Second, our evangelistic efforts expose religion as a purely human enterprise. If you have to use the power of persuasion to sway me to your side, then it is you, and you alone who are doing the persuading, and it is wholly your cause. If you tell me about Jesus and I decline, that is not your failure, but God’s. If the message wasn’t compelling to me, then the message is at fault. God’s Spirit can work on my heart or not. It is his choice, and in his hands. If you persist, then you are insinuating yourself into the process. You are trying to persuade me for your purposes, not letting God’s word speak for itself. What if God selected me as a vessel of destruction? Who are you to try to persuade me to his cause? In this new covenant, God is supposed to communicate directly to me. How I respond to that is my business, not yours. No evangelism should be required if you really trusted God to do his business the way he sees fit.

Christians may counter that with the commissioned to go and preach the good news to every nation. That is simply not true. He gave that very specialized message to twelve people who were specifically called and trained for the purpose. You are not the 13th apostle who replaced Judas. Jesus did not spend three years in Arabia grooming you to take over apostle duties for the gentiles. Apostles like Paul and Peter groomed assistants like Mark and Luke. But at no point did they prepare an apostolic line of succession. When the apostles died, so did the office, and the associated power that went with it. There is no chapter in the bible about how to evangelize your neighbor. There is no how-to guide for getting people to come to church with you, or telling people about Christ. This does not exist for the very excellent reason that the new covenant was supposed to have eliminated the need. God has not enlisted you to tell others about him. Believing you are called to do such a thing is arrogant dilution bordering on narcissism. Stop it! Just stop it!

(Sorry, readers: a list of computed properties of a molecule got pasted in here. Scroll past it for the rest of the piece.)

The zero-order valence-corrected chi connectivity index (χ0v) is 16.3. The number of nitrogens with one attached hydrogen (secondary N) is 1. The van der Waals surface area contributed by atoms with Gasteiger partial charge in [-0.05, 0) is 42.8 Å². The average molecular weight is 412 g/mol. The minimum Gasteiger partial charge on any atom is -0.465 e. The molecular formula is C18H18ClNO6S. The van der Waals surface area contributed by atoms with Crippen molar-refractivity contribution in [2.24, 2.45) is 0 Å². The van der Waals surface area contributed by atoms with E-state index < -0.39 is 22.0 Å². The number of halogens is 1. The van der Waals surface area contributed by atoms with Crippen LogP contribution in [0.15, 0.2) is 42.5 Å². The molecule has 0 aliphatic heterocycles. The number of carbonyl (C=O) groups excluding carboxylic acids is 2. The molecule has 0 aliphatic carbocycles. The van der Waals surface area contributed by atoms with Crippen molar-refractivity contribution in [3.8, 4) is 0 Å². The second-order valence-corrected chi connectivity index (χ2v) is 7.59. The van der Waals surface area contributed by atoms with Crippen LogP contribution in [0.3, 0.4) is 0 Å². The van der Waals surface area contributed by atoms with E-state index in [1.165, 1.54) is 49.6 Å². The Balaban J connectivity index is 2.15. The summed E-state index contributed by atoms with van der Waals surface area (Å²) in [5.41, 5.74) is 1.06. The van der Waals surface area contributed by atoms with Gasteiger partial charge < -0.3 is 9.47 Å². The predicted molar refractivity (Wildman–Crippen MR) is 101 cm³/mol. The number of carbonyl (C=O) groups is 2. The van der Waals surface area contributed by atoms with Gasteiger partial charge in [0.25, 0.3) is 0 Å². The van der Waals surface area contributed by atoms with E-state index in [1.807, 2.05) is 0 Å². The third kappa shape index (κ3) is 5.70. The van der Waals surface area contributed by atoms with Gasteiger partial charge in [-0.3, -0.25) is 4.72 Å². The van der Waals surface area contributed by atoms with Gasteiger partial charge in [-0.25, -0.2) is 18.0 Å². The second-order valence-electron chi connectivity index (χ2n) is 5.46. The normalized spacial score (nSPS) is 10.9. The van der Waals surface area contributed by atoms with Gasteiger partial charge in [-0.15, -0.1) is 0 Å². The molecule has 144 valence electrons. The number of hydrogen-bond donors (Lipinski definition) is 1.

Conclusion: feeling needed

As a kid, I learned about my calling. I was special. I had talent, and I was meant to do something important with it. God had a mission for me. He had some necessary job I was supposed to do. All I had to do was pay attention and watch for the signs. Obviously, some type of evangelism was a part of that calling. It was only natural that I would go into the preaching business. God needed me, and I felt needed. I didn’t become a salvation salesman because of my secret love of rejection. I did it for Jesus. He needed me, and I felt needed. I approached strangers and friends alike. I brought them to revivals, set up home bible studies, and did the one on ones. I personally baptized a few, and brought others to the point of baptism. I was answering my calling. I was needed, and I felt needed.

Today, I would not worship a god who needed someone like me for anything. I now realize I was working for my organization, not my god. We were concerned about lost members, not lost souls. This fact was brought home to me when I put in for a new position at a church I was attending. The powers that be really seemed to like the idea and were willing to pay me to do it. All I had to do was bring in a minimum of five new families as members. I could have done it. In the end, I refused to pursue it further. I couldn’t get past the dilemma a of evangelizing solely for the purpose of financial gain. For the first time I realized that evangelism was about lost revenue rather than lost souls. I never campaigned for Jesus after that. I no longer felt needed. I felt dirty.

Listen. Put down the pamphlet, the flyer, and the filmstrip you were planning on showing. Do not knock on that door or ask your friend if they would like to get to know your god. They don’t. Their god, or lack thereof is quite sufficient. Growing up, I was taught to believe that many people would burn in hell for all eternity because I didn’t take every opportunistic opening to sell them on the gospel as I knew it. There is a quiet desperation in evangelism that is more like a cry for help. Consider this an intervention.

David Johnson